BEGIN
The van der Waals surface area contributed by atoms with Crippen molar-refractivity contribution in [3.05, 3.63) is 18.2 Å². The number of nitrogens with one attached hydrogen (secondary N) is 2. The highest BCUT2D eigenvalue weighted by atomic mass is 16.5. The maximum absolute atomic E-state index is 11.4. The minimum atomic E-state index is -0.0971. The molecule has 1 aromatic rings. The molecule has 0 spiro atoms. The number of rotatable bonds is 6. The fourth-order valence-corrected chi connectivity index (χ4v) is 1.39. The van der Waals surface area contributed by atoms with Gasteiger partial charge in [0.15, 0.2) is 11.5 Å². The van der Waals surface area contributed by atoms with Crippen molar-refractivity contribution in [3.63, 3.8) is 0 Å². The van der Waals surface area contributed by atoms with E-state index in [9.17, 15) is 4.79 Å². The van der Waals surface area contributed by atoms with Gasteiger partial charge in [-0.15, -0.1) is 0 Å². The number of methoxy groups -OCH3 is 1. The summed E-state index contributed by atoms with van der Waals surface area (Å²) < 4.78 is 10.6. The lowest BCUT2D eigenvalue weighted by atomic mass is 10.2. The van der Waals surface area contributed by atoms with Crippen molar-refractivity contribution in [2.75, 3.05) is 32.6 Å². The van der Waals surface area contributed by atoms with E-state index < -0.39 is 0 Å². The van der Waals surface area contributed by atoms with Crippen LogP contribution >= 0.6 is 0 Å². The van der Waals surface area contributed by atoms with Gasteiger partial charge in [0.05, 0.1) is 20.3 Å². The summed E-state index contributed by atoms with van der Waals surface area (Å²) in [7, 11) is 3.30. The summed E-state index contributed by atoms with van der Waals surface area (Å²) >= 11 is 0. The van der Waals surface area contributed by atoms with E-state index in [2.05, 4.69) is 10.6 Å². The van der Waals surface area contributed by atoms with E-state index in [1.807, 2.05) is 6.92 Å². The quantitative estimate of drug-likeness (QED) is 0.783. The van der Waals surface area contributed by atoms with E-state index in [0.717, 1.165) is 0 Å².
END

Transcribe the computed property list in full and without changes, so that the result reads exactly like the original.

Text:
The van der Waals surface area contributed by atoms with Crippen molar-refractivity contribution in [3.05, 3.63) is 18.2 Å². The number of nitrogens with one attached hydrogen (secondary N) is 2. The highest BCUT2D eigenvalue weighted by atomic mass is 16.5. The maximum absolute atomic E-state index is 11.4. The minimum atomic E-state index is -0.0971. The molecule has 1 aromatic rings. The molecule has 0 spiro atoms. The number of rotatable bonds is 6. The fourth-order valence-corrected chi connectivity index (χ4v) is 1.39. The van der Waals surface area contributed by atoms with Gasteiger partial charge in [0.15, 0.2) is 11.5 Å². The van der Waals surface area contributed by atoms with Crippen molar-refractivity contribution in [3.63, 3.8) is 0 Å². The van der Waals surface area contributed by atoms with E-state index in [9.17, 15) is 4.79 Å². The van der Waals surface area contributed by atoms with Gasteiger partial charge in [-0.15, -0.1) is 0 Å². The number of methoxy groups -OCH3 is 1. The summed E-state index contributed by atoms with van der Waals surface area (Å²) < 4.78 is 10.6. The lowest BCUT2D eigenvalue weighted by atomic mass is 10.2. The van der Waals surface area contributed by atoms with Crippen molar-refractivity contribution in [2.75, 3.05) is 32.6 Å². The van der Waals surface area contributed by atoms with E-state index < -0.39 is 0 Å². The van der Waals surface area contributed by atoms with Crippen LogP contribution >= 0.6 is 0 Å². The van der Waals surface area contributed by atoms with Gasteiger partial charge in [0.05, 0.1) is 20.3 Å². The summed E-state index contributed by atoms with van der Waals surface area (Å²) in [7, 11) is 3.30. The summed E-state index contributed by atoms with van der Waals surface area (Å²) >= 11 is 0. The van der Waals surface area contributed by atoms with E-state index in [2.05, 4.69) is 10.6 Å². The van der Waals surface area contributed by atoms with E-state index in [1.807, 2.05) is 6.92 Å². The quantitative estimate of drug-likeness (QED) is 0.783. The van der Waals surface area contributed by atoms with E-state index in [0.717, 1.165) is 0 Å².